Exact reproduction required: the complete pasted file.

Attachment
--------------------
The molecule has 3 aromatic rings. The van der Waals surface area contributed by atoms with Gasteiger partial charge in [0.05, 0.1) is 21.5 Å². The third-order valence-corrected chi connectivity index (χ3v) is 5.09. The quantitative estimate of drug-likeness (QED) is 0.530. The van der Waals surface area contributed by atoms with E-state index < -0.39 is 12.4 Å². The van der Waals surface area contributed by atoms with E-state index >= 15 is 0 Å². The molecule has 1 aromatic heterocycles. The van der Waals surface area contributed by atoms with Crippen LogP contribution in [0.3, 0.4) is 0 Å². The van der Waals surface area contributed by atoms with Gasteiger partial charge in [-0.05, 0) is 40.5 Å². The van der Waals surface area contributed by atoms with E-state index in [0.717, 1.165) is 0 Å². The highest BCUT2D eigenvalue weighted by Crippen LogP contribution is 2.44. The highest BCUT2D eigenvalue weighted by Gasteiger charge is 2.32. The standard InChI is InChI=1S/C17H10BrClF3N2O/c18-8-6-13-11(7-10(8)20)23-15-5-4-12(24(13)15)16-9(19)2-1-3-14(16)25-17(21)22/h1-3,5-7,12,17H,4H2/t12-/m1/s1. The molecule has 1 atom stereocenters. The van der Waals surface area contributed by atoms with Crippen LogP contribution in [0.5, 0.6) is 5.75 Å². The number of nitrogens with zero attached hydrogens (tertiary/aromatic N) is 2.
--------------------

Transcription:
The molecule has 3 aromatic rings. The van der Waals surface area contributed by atoms with Gasteiger partial charge in [0.05, 0.1) is 21.5 Å². The third-order valence-corrected chi connectivity index (χ3v) is 5.09. The quantitative estimate of drug-likeness (QED) is 0.530. The van der Waals surface area contributed by atoms with E-state index < -0.39 is 12.4 Å². The van der Waals surface area contributed by atoms with E-state index >= 15 is 0 Å². The molecule has 1 aromatic heterocycles. The van der Waals surface area contributed by atoms with Crippen LogP contribution in [0.3, 0.4) is 0 Å². The van der Waals surface area contributed by atoms with Gasteiger partial charge in [-0.05, 0) is 40.5 Å². The van der Waals surface area contributed by atoms with E-state index in [0.717, 1.165) is 0 Å². The highest BCUT2D eigenvalue weighted by Crippen LogP contribution is 2.44. The highest BCUT2D eigenvalue weighted by Gasteiger charge is 2.32. The standard InChI is InChI=1S/C17H10BrClF3N2O/c18-8-6-13-11(7-10(8)20)23-15-5-4-12(24(13)15)16-9(19)2-1-3-14(16)25-17(21)22/h1-3,5-7,12,17H,4H2/t12-/m1/s1. The molecule has 1 atom stereocenters. The van der Waals surface area contributed by atoms with Crippen LogP contribution in [0.5, 0.6) is 5.75 Å². The number of nitrogens with zero attached hydrogens (tertiary/aromatic N) is 2.